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June 28, 2024

Washington Roundup

The American Hospital Association News tells us,

  • “The Department of Health and Human Services June 24 released a final rule that would disincentivize health care providers for interfering with the access, exchange or use of electronic health information. AHA previously expressed concern when the rule was proposed, saying it could threaten the financial viability of economically fragile hospitals.”
  • “In the final rule, hospitals under the Medicare Promoting Interoperability Program found to have committed information blocking would experience a reduction of the market basket update by 75%. Critical access hospitals would see a reduction from 101% to 100% of reasonable costs, while clinicians in Medicare’s Merit-based Incentive Payment System would receive a score of zero in the MIPS Promoting Interoperability performance category. Providers in accountable care organizations that commit information blocking would be ineligible to participate in the Medicare Shared Savings program for at least one year and may not receive revenue they may have earned through the program.” 

HHS adds,

  • “This HHS final rule complements OIG’s final rule from June 2023 that established penalties for information blocking actors other than health care providers, as identified in the Cures Act (health information technology (IT) developers of certified health IT or other entities offering certified health IT, health information exchanges, and health information networks). If OIG determines that any of these individuals or entities committed information blocking, they may be subject to a civil monetary penalty of up to $1 million per violation.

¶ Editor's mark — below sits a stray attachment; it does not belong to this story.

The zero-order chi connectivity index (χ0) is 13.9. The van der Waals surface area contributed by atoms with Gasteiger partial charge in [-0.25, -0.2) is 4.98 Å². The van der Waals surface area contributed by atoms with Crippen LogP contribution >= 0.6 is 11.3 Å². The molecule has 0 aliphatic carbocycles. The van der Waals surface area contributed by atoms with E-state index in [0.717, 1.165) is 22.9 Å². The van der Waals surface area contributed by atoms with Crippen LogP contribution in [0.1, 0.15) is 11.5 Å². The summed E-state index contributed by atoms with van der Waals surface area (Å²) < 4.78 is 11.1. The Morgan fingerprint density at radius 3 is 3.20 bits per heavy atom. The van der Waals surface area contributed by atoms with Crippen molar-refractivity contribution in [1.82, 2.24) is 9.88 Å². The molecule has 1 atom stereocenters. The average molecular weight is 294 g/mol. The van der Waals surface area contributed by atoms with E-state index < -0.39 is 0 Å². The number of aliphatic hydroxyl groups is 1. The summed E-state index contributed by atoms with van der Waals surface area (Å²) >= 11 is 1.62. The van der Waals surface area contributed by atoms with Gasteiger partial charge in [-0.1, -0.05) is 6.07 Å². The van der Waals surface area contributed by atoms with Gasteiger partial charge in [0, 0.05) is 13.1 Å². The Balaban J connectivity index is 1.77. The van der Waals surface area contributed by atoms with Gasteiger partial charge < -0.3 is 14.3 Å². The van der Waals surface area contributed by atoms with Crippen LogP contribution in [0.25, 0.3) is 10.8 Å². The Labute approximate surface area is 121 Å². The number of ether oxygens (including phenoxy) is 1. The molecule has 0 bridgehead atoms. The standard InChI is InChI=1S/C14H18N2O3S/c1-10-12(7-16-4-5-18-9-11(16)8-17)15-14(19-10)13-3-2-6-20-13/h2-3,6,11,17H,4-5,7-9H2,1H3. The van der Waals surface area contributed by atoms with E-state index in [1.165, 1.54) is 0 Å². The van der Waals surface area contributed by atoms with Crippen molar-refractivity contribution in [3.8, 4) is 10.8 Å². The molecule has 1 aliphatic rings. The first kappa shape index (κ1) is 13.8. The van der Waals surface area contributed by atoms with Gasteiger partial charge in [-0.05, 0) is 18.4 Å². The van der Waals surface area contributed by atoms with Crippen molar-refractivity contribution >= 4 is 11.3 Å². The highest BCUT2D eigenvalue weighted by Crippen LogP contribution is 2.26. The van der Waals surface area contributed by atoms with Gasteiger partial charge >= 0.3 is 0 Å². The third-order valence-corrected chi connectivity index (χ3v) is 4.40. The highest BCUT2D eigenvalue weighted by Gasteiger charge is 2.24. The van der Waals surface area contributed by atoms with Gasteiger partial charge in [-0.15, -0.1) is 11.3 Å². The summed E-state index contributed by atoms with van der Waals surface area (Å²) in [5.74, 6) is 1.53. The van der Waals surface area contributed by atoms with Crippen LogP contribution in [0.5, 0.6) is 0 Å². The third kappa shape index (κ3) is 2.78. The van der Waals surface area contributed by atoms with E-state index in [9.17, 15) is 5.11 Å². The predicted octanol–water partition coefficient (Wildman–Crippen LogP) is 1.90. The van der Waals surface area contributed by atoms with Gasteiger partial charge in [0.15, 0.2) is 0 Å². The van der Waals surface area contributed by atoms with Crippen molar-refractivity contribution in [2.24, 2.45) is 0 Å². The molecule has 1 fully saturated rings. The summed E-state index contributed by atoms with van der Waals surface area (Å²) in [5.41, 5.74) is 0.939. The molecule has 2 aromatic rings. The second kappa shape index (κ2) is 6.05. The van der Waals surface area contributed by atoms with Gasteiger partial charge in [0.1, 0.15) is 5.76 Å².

Beckers Payer Issues reports,

  • “Making expanded ACA subsidies permanent would add $335 billion to the national deficit between 2025 and 2034, the Congressional Budget Office estimated. 
  • “Premium tax credits have spurred record enrollment in ACA marketplace plans. These subsidies, implemented in 2021, are set to expire at the end of 2025 unless Congress votes to extend them. 
  • “In a June 24 letter to the chairs of the House ways and means and budget committees, the CBO estimated making subsidies permanent would cost $415 billion overall — the result of a $250 billion increase in spending and a $164 billion decrease in tax revenue. 
  • “These costs would partially be offset by a decline in offers of employment-based insurance, the CBO estimated, resulting in a total add of $335 billion to the budget.  * * *
  • “Payer executives have told investors they are optimistic Congress will cut a deal to extend the subsidies or make them permanent.”

Fierce Healthcare tells us,

  • “A leading Democrat and health legislator is urging the Centers for Medicare & Medicaid Services (CMS) to better enforce Medicare Part D program requirements for pharmacy benefit managers.
  • “By evading such requirements, PBMs are threatening the financial health of the country’s smaller pharmacies, Senate Finance Committee Chair Ron Wyden, D-Oregon, wrote to the agency in a letter (PDF).
  • “I am alarmed to hear reports that PBM contracting practices are straining the finances of pharmacies and directly contributing to their closures,” he said. “Specifically, I am concerned PBMs are not adhering to the new rule reining in direct and indirect remuneration (DIR) fees that took effect on January 1 and undermining Medicare’s pharmacy access standards as intended by Congress.”
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